I leave tomorrow to the UK for home leave. A whole month of it. While there, our future after August will probably be decided. As our time here in Quelimane, finally draws to an end I have been musing about what I will miss.
I have learned so much here. It’s been my coming of age, I think. I have grown up, finally. Though not completely. I have learned to let go of what I consider the basic requirements for happiness. I have had daily lessons in opening my eyes to the hidden things of God. I have learned to love.
Nothing new lasts long here. So many people and things come and go. The 5.30am tennis, such a great way to start the day, with the yearly Easter tennis tournament, when no-one escaped Jan’s match making. Long gone. It was delivered a death knell when the tennis court, laid down by the Portuguese, was dug up and replaced by a thin layer of cement which was lethal underfoot and soon broke up. The Chinese take-away came and went, followed a year later by the Chinese Restaurant, also gone. Sun downers at the Referba, a thing of the past. The 5.30pm jogging-with-mates stopped when the mates left. My piano lessons ended when the teacher from Japan, went home. Help with homeschooling stopped when the qualified teacher helping me, moved on. The municipal pool purchased and made operational off and on for 15 months, has now been empty for two months with no sign of regeneration in sight. Sometimes there is Feta cheese for sale, then for an entire year none. There are times when the entire place runs out of petrol/diesel, long life milk or popcorn. We now drag ourselves out of bed early on a Sunday because the time of the International Quelimane Fellowship moved to 7.00am, when we lost our venue. Joanna said goodbye to her best friend yesterday. Her mother, a nurse practitioner from the States, who came to work with an organisation helping distribute antiretrovirals to people suffering with HIV/AIDS, had to leave when her employer was threatened with a massive fine for having nine ex-pats over the quota of 5% expats per organisation. This despite a shortage of qualified Mozambique doctors. The pot holes are deeper and more proliferate then ever. The new rain drainage water pipes put into place only last year, are already showing signs of collapse in places. The rats still run about, I counted five in one sighting in the garden of a restaurant the other week. As Richard says, the scientific principle of entropy is very apparent here. The women keep sweeping the streets so that we don’t get completely submerged by the dust.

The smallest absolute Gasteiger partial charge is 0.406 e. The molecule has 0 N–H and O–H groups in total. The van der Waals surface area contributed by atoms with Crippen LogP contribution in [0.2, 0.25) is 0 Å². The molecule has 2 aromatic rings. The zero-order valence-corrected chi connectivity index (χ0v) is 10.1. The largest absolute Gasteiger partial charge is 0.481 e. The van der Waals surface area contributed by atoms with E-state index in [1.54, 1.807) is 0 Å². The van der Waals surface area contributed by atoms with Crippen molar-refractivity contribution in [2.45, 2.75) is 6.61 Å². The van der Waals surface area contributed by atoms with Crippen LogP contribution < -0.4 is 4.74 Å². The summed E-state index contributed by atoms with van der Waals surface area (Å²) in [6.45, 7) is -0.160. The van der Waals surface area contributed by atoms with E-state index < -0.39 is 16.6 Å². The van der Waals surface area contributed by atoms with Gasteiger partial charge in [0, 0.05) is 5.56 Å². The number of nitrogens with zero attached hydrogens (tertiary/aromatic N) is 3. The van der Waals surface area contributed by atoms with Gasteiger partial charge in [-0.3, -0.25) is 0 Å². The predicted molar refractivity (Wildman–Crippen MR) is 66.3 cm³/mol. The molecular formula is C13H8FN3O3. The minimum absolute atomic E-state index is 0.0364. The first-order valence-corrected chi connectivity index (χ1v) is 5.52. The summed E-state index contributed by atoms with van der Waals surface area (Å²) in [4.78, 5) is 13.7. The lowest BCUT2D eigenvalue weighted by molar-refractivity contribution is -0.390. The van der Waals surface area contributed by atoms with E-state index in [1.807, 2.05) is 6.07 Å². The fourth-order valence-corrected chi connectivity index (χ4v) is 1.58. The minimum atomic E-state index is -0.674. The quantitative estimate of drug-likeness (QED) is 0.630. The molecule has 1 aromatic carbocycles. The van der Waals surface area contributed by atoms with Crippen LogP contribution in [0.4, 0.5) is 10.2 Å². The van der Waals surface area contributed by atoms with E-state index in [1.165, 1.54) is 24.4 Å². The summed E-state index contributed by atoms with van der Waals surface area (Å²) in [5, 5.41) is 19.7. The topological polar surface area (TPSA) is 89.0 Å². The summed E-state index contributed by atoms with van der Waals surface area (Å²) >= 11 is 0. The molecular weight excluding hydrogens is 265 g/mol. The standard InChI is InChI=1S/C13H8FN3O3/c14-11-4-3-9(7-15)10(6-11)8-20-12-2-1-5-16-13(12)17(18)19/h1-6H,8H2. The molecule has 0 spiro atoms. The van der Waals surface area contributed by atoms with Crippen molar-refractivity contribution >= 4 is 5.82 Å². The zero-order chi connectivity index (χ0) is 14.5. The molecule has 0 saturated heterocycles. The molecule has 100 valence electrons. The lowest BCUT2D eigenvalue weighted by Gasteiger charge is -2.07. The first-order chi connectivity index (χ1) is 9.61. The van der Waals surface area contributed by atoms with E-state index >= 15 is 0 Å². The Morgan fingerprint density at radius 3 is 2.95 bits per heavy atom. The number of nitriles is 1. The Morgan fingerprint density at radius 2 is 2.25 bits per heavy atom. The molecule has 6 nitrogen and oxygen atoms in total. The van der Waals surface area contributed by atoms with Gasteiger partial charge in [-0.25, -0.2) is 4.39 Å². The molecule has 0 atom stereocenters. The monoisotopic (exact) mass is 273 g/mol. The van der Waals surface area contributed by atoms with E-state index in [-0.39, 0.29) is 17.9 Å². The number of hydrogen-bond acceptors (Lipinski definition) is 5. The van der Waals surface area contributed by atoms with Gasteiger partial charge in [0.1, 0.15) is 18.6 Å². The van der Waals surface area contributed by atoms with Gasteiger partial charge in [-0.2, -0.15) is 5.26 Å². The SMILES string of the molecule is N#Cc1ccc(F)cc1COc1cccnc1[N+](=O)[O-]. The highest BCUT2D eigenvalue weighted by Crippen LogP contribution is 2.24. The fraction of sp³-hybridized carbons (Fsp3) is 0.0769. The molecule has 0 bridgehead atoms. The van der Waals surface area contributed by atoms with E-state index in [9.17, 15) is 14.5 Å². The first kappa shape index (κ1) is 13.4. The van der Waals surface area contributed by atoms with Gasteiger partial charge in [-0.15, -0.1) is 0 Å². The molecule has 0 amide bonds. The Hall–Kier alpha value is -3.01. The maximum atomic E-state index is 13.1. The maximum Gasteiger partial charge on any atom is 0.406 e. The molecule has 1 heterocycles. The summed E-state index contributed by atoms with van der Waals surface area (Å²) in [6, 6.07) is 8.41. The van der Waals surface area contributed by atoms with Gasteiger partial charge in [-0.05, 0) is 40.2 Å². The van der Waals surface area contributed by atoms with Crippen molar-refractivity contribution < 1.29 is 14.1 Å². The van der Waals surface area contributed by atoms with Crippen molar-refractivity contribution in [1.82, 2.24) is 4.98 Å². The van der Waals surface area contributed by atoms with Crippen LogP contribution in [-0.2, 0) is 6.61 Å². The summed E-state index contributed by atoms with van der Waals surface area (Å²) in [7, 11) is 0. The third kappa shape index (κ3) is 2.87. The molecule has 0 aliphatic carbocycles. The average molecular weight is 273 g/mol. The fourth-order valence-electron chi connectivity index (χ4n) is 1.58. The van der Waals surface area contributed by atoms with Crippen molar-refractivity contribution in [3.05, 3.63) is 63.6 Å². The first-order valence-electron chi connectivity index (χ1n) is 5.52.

NEVERTHELESS I have learned that none of these loses truly, really matters in the big scheme of things.
I have said goodbye to so many people, and learned to grab hold of every opportunity to make a friend and be a friend, for its better to have loved and lost then never to have loved at all. I have learned to discover the hidden treasure in many a person, I would not have given the time of day to, if given the option.
I have learned so much about what education should be about. Living here has forced me to grapple with home schooling. I doubt I would have learned this anywhere else, as given the chance to send the children to a half decent educational institution I probably would have done so.
I have learned to play the piano. I have learned a dozen poems off by heart. I have learned to love dappled sunlight and Mango trees. I have learned to walk with God. I have learned to respect resilience.
I daily salute the resilient inhabitants of this place called Quelimane. A place full of smiles despite the daily struggles to survive and heart breaking tragedies that abound. I will miss the humbling experience that living here provides.
I will miss the choral singing and drum beats coming from the Cathedral across the street. I will miss going to see the dramatic African/Brazilian dancing at the Cultural Centre down the street. I will miss living at the cutting edge of the battle between hope and despair. I will miss the spectacular sunsets over the Bons Sinais (good signs)estuary, thus named by Vasco da Gama when he came by, some time long ago.